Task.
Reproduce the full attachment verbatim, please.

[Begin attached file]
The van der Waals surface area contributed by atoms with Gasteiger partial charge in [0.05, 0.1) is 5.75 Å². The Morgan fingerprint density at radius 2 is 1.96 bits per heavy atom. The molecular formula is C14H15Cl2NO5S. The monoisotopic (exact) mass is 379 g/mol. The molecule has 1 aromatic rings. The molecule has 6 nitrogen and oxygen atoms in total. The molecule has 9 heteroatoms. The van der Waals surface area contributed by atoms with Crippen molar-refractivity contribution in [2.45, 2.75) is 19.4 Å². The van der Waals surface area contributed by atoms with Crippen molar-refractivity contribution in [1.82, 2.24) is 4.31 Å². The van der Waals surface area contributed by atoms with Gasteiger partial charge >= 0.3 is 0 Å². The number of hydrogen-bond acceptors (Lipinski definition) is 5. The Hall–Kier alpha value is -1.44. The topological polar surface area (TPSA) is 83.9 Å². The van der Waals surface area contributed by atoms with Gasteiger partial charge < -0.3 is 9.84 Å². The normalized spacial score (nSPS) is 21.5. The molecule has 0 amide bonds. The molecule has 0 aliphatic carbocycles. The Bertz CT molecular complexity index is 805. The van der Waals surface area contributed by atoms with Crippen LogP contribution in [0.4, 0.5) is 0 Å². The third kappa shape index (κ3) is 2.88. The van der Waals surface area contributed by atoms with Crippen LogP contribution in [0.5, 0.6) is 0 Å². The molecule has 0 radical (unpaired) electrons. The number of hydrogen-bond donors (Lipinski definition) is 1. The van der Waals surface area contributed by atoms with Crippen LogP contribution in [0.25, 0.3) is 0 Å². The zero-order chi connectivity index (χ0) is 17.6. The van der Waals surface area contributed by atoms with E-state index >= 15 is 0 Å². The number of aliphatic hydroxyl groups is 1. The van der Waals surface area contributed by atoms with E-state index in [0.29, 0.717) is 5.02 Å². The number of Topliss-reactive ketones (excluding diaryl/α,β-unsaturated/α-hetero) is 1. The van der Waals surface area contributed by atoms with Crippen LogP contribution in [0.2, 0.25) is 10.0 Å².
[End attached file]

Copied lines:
The van der Waals surface area contributed by atoms with Gasteiger partial charge in [0.05, 0.1) is 5.75 Å². The Morgan fingerprint density at radius 2 is 1.96 bits per heavy atom. The molecular formula is C14H15Cl2NO5S. The monoisotopic (exact) mass is 379 g/mol. The molecule has 1 aromatic rings. The molecule has 6 nitrogen and oxygen atoms in total. The molecule has 9 heteroatoms. The van der Waals surface area contributed by atoms with Crippen molar-refractivity contribution in [2.45, 2.75) is 19.4 Å². The van der Waals surface area contributed by atoms with Crippen molar-refractivity contribution in [1.82, 2.24) is 4.31 Å². The van der Waals surface area contributed by atoms with Gasteiger partial charge >= 0.3 is 0 Å². The number of hydrogen-bond acceptors (Lipinski definition) is 5. The Hall–Kier alpha value is -1.44. The topological polar surface area (TPSA) is 83.9 Å². The van der Waals surface area contributed by atoms with Gasteiger partial charge < -0.3 is 9.84 Å². The normalized spacial score (nSPS) is 21.5. The molecule has 0 amide bonds. The molecule has 0 aliphatic carbocycles. The Bertz CT molecular complexity index is 805. The van der Waals surface area contributed by atoms with Crippen LogP contribution in [0.4, 0.5) is 0 Å². The third kappa shape index (κ3) is 2.88. The van der Waals surface area contributed by atoms with Crippen LogP contribution in [0.5, 0.6) is 0 Å². The molecule has 0 radical (unpaired) electrons. The number of hydrogen-bond donors (Lipinski definition) is 1. The van der Waals surface area contributed by atoms with Crippen LogP contribution in [0.25, 0.3) is 0 Å². The zero-order chi connectivity index (χ0) is 17.6. The van der Waals surface area contributed by atoms with E-state index >= 15 is 0 Å². The number of aliphatic hydroxyl groups is 1. The van der Waals surface area contributed by atoms with E-state index in [0.29, 0.717) is 5.02 Å². The number of Topliss-reactive ketones (excluding diaryl/α,β-unsaturated/α-hetero) is 1. The van der Waals surface area contributed by atoms with Crippen LogP contribution in [0.2, 0.25) is 10.0 Å².